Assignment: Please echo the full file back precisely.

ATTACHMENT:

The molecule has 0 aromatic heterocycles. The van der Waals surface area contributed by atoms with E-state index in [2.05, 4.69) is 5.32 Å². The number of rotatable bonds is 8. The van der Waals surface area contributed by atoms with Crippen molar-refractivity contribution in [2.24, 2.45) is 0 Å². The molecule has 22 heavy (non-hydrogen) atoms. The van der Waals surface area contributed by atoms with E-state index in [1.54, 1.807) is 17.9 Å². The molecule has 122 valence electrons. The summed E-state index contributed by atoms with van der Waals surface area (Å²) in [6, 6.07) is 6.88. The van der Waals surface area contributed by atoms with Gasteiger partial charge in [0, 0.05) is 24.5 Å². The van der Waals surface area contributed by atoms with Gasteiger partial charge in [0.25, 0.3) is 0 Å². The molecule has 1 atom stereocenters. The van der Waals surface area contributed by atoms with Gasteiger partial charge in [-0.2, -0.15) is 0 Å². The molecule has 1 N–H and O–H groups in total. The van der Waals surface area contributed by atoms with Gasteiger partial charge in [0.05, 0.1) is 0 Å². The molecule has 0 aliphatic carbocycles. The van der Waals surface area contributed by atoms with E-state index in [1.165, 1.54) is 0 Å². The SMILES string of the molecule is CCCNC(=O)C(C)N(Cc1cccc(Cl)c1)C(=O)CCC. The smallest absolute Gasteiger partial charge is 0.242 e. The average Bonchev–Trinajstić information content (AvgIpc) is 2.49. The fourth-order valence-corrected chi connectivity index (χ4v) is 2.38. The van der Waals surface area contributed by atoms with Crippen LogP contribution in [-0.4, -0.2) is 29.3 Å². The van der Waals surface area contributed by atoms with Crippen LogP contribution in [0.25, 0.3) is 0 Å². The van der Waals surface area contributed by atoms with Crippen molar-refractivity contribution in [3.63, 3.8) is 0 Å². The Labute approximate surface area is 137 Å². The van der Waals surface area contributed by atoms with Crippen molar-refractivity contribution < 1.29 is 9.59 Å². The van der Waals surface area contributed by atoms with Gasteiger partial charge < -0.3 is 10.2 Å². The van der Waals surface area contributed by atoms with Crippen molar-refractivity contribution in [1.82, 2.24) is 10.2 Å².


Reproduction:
The molecule has 0 aromatic heterocycles. The van der Waals surface area contributed by atoms with E-state index in [2.05, 4.69) is 5.32 Å². The number of rotatable bonds is 8. The van der Waals surface area contributed by atoms with Crippen molar-refractivity contribution in [2.24, 2.45) is 0 Å². The molecule has 22 heavy (non-hydrogen) atoms. The van der Waals surface area contributed by atoms with E-state index in [1.54, 1.807) is 17.9 Å². The molecule has 122 valence electrons. The summed E-state index contributed by atoms with van der Waals surface area (Å²) in [6, 6.07) is 6.88. The van der Waals surface area contributed by atoms with Gasteiger partial charge in [0, 0.05) is 24.5 Å². The van der Waals surface area contributed by atoms with Gasteiger partial charge in [0.25, 0.3) is 0 Å². The molecule has 1 atom stereocenters. The van der Waals surface area contributed by atoms with Gasteiger partial charge in [-0.2, -0.15) is 0 Å². The molecule has 1 N–H and O–H groups in total. The van der Waals surface area contributed by atoms with Gasteiger partial charge in [0.05, 0.1) is 0 Å². The molecule has 0 aliphatic carbocycles. The van der Waals surface area contributed by atoms with E-state index in [1.165, 1.54) is 0 Å². The SMILES string of the molecule is CCCNC(=O)C(C)N(Cc1cccc(Cl)c1)C(=O)CCC. The smallest absolute Gasteiger partial charge is 0.242 e. The average Bonchev–Trinajstić information content (AvgIpc) is 2.49. The fourth-order valence-corrected chi connectivity index (χ4v) is 2.38. The van der Waals surface area contributed by atoms with Crippen LogP contribution in [-0.4, -0.2) is 29.3 Å². The van der Waals surface area contributed by atoms with Crippen LogP contribution in [0.25, 0.3) is 0 Å². The van der Waals surface area contributed by atoms with Crippen molar-refractivity contribution in [3.63, 3.8) is 0 Å². The Labute approximate surface area is 137 Å². The van der Waals surface area contributed by atoms with Crippen molar-refractivity contribution < 1.29 is 9.59 Å². The van der Waals surface area contributed by atoms with Gasteiger partial charge < -0.3 is 10.2 Å². The van der Waals surface area contributed by atoms with Crippen molar-refractivity contribution in [1.82, 2.24) is 10.2 Å².